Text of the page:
The UK government is setting up an alternative Turing scheme which will provide £100 million of funding for UK students to go on placements overseas from September 2021.
What are the new rules for British tourists in the EU?
The situation for UK short-term visitors to the EU (i.e. tourists) also changed with the end of free movement. There are now limits on how long British nationals can spend on holiday in the EU.
Under the new rules, short-term visitors with a UK passport may spend a maximum of 90 days in the EU in any 180 day period.
The time can be spent across anywhere in the Schengen Area, which is a group of 26 countries (22 EU member states plus Iceland, Norway, Switzerland and Liechtenstein) that individuals can move freely between without border checks.
Bulgaria, Croatia, Cyprus, Romania and Ireland are the five EU member states not in the Schengen Area. The first four apply their own 90-day policies for UK citizens, while the UK and Ireland have a separate agreement facilitating free movement.
The UK is part of a group of countries whose citizens are exempted from needing a visa for short visits to the EU. For those wishing to stay beyond 90 days, entry requirements vary according to each country.
From 2022 UK citizens will need to have a ETIAS – an electronic travel permit for tourists which waives the requirement for a visa. Travellers have to input basic information such as their name and passport details, and those over 18 need to pay a €7 fee.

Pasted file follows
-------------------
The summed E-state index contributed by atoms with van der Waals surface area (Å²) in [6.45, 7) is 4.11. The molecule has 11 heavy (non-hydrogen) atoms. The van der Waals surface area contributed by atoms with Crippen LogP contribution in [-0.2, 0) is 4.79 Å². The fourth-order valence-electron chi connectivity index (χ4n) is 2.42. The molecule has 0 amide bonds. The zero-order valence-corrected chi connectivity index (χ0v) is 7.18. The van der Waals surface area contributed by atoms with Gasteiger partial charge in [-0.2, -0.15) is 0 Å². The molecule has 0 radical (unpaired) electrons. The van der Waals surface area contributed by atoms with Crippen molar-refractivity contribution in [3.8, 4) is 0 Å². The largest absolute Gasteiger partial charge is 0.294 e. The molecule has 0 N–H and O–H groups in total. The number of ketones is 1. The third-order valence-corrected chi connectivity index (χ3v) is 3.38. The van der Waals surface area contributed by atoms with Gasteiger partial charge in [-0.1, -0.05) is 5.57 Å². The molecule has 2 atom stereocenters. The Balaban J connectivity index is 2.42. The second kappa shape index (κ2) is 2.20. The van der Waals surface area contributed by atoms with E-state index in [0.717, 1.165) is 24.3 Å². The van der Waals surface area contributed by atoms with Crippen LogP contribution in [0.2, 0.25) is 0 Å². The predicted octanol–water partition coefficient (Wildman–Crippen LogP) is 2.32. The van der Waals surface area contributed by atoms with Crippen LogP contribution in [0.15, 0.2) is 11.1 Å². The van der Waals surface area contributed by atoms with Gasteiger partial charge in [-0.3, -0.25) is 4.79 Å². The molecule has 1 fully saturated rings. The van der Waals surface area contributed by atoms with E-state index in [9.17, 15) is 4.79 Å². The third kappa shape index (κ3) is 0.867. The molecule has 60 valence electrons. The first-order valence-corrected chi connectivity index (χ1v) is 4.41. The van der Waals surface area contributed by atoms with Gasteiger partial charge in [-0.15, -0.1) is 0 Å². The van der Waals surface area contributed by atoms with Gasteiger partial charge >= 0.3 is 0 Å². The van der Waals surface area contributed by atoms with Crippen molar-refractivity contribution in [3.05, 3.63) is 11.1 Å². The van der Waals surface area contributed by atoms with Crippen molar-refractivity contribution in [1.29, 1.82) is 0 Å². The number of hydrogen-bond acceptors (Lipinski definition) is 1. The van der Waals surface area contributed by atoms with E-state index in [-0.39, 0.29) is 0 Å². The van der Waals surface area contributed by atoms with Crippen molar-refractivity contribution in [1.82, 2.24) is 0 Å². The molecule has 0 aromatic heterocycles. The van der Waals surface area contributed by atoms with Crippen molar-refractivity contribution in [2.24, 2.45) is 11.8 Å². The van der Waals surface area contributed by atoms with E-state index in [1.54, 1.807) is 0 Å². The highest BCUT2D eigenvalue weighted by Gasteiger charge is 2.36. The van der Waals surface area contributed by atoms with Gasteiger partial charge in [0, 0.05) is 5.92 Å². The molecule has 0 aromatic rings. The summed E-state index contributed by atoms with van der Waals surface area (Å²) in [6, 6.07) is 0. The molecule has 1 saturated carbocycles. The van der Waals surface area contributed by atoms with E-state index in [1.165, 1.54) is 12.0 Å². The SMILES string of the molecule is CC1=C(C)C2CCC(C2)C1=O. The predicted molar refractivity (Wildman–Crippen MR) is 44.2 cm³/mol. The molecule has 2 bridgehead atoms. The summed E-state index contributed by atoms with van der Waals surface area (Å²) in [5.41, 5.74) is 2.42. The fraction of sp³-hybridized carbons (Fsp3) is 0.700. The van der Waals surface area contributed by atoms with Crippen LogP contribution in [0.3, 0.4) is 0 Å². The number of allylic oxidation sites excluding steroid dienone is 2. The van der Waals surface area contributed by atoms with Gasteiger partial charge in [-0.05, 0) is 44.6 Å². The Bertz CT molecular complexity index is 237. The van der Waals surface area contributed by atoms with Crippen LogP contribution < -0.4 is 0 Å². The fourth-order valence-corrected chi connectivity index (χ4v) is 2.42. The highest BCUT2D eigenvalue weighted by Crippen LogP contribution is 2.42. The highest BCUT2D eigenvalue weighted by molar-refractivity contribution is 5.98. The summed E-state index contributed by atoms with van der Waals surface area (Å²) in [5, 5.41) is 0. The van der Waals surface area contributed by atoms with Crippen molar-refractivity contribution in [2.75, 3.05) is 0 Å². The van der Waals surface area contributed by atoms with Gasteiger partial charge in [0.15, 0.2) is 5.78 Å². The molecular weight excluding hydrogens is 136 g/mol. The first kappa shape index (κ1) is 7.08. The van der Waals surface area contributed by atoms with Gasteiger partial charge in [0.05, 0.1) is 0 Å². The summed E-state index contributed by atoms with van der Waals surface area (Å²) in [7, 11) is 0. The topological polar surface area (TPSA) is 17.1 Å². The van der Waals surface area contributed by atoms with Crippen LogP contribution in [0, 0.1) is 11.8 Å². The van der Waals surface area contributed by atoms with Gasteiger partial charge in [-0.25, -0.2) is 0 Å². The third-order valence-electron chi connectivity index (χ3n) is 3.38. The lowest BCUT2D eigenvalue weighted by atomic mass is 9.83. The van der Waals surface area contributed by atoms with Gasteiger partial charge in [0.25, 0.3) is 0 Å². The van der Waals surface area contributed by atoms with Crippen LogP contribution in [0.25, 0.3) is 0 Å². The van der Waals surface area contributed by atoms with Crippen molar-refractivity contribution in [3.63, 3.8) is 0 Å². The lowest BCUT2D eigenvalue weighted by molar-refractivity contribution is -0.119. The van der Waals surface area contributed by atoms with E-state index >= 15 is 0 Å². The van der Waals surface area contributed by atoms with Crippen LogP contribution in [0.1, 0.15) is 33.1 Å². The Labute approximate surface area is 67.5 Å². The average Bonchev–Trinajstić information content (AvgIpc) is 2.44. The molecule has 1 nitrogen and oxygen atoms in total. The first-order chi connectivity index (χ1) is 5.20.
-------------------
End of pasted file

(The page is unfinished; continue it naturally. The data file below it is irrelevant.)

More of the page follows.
What happens if you stay beyond 90 days?
A UK citizen who spends over 90 days in the EU during a 180 period – without any other form of leave to remain – would be illegally present.
This became a tangible risk for the first time on 1 April 2021 – the 91st day following the end of the transition period.
The EU says that staying for over 90 consecutive days can ‘result in a re-entry ban to the Schengen area’, adding that ‘depending on the member state administrative penalties may also apply.’
In reality, what happens is down to how individual EU member states choose to manage the policy and take action against overstayers.
For example, in 2020 EU states took various courses of action to grant extended stays to individuals who had overstayed the 90 day limit, due to the unprecedented travel restrictions caused by the Coronavirus epidemic.
Has anyone been deported?
On 28 March the Daily Express reported that Spanish police were planning to deport ‘within weeks’ around 500 UK citizens who lacked the correct paperwork – a claim the Spanish government promptly denied.
There have so far been no reports of deportations or targeted searches in Spain or other EU member states.
By Joël Reland, Public and Foreign Policy researcher at UK in a Changing Europe. This Explainer was originally published on 27 April 2021, and was updated on 7 July 2021.